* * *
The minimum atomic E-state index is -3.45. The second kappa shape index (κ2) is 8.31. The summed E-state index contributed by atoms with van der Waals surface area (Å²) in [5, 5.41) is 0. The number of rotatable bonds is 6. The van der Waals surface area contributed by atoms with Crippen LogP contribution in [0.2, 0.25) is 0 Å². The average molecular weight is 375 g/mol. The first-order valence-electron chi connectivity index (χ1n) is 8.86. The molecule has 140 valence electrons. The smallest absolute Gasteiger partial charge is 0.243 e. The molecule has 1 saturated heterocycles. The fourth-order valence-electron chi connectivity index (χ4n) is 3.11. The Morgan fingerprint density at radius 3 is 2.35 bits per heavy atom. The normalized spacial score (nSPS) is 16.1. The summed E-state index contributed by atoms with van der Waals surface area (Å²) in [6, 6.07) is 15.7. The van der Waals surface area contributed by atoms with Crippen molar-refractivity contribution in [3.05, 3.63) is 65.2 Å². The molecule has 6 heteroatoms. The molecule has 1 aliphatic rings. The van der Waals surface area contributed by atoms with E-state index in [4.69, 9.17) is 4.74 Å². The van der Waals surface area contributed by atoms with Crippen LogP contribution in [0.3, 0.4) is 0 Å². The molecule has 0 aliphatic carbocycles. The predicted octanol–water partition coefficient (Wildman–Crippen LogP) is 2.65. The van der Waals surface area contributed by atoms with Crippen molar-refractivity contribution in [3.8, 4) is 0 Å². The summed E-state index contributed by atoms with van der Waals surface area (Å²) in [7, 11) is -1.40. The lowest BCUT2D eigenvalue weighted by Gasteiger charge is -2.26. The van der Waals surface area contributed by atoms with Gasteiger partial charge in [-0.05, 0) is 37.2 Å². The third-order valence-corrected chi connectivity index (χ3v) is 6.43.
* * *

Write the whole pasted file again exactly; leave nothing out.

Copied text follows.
The minimum atomic E-state index is -3.45. The second kappa shape index (κ2) is 8.31. The summed E-state index contributed by atoms with van der Waals surface area (Å²) in [5, 5.41) is 0. The number of rotatable bonds is 6. The van der Waals surface area contributed by atoms with Crippen LogP contribution in [0.2, 0.25) is 0 Å². The average molecular weight is 375 g/mol. The first-order valence-electron chi connectivity index (χ1n) is 8.86. The molecule has 140 valence electrons. The smallest absolute Gasteiger partial charge is 0.243 e. The molecule has 1 saturated heterocycles. The fourth-order valence-electron chi connectivity index (χ4n) is 3.11. The Morgan fingerprint density at radius 3 is 2.35 bits per heavy atom. The normalized spacial score (nSPS) is 16.1. The summed E-state index contributed by atoms with van der Waals surface area (Å²) in [6, 6.07) is 15.7. The van der Waals surface area contributed by atoms with Crippen molar-refractivity contribution in [3.05, 3.63) is 65.2 Å². The molecule has 6 heteroatoms. The molecule has 1 aliphatic rings. The van der Waals surface area contributed by atoms with E-state index in [4.69, 9.17) is 4.74 Å². The van der Waals surface area contributed by atoms with Crippen LogP contribution in [0.3, 0.4) is 0 Å². The molecule has 0 aliphatic carbocycles. The predicted octanol–water partition coefficient (Wildman–Crippen LogP) is 2.65. The van der Waals surface area contributed by atoms with Crippen molar-refractivity contribution in [3.8, 4) is 0 Å². The summed E-state index contributed by atoms with van der Waals surface area (Å²) in [7, 11) is -1.40. The lowest BCUT2D eigenvalue weighted by Gasteiger charge is -2.26. The van der Waals surface area contributed by atoms with Gasteiger partial charge in [-0.05, 0) is 37.2 Å². The third-order valence-corrected chi connectivity index (χ3v) is 6.43.